Syncline Wines: Getting To Know The Columbia Gorge

What do you know about the Columbia Gorge? This extremely scenic wine region, where you can spy Mount Hood while strolling in the vineyards, encompasses both Washington and Oregon. It's also a diverse spot for grapes, growing everything (as they like to say) "from Albariño to Zinfandel". What makes this region unique? I asked James Mantone of Syncline Wines.

What are some of the more unusual or exciting grapes you are working with, and what makes them successful in the Columbia Gorge?

"We don't work with anything 'exotic,' however, we do grapes that are unusual for Washington State. We are going on 5 years of making Grüner from a vineyard on Underwood Mountain. This was the first Grüner planted in Washington, and is from one of the coolest places in the northwest to reliably ripen wine grapes. Planted on the side of Cascade volcano, above the Missoula flood soils—the soils are found nowhere else—it ripens usually in November with a potential alcohol of 12-13.5%, juicy acidity, and very little disease pressure. Grüner in warm sunny places tends towards flabbiness and bitterness from excess sun exposure; Underwood Mountain (both Celilo and Underwood Mountain Vineyard) are cooler than the Willamette Valley, and we often are forced to delay harvest until acids drop to palatable levels. In addition, we make a Pinot noir from Celilo, [from vines] that were planted in 1972—very unusual for Washington. The Gorge Pinot has more in common with German Pinots than Oregon or Burgundy. We pick late October with alcohols 12.5-13.5% and low pHs. The wines exhibit a prettiness and delicacy with cranberry and rhubarb aromatics and flavors, and lighter colors. With all the power available in Washington state vineyards, it is exciting to work with vines that provide wines with such personality and delicacy."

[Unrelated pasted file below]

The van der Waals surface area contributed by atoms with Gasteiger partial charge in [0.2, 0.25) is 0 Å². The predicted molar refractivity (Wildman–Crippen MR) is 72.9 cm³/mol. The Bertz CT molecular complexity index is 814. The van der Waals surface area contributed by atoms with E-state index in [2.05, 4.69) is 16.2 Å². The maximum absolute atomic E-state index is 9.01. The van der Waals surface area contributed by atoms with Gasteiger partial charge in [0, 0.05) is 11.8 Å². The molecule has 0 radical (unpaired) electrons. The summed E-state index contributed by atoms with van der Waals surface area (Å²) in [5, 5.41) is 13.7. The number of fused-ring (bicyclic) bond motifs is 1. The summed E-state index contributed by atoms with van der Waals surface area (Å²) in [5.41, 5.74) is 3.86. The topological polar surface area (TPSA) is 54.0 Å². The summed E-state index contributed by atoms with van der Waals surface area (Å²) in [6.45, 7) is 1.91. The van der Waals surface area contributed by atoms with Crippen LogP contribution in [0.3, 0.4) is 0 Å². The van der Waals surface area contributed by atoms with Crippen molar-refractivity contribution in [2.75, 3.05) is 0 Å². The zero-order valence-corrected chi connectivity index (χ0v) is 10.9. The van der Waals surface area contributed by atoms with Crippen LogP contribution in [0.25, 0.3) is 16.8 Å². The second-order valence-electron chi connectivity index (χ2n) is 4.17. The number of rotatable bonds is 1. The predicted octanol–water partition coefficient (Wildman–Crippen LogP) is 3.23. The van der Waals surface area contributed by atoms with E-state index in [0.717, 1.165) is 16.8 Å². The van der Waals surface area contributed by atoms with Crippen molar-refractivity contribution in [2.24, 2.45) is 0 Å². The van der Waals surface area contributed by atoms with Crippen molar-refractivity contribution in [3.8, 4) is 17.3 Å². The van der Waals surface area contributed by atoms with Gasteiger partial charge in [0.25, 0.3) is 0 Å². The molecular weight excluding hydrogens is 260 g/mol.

Davidson Hill Vineyard Columbia Gorge

[Photo via Dave Radcliff]

When I think of Washington wine my first thoughts take me to the eastern part of the state. What prompted you to have a winery in the Gorge versus Yakima or Walla Walla, for example?

"We were drawn to the Columbia Gorge with the idea of making wines from a cooler, marginal growing region. It is exciting to grow grapes in a region that straddles the transition from marine climate to desert with alpine influences. We have extreme diurnal temperature exchanges, the challenge of ample wind, and a tortured topography. The topography means that sites are small, with the potential for varied soils. In addition, because this was an area of constriction during the Missoula floods, we tend to see very gravelly to outright stony soils, as opposed to soils deposited during 'ponding' events that deposited richer loam soils. We have a lot to learn about what to plant, and where and how to grow it, but the potential to grow wines with unique personalities that can't be replicated anywhere else is high."

Pheasant Valley Columbia Gorge

[Photo via Pheasant Valley Winery]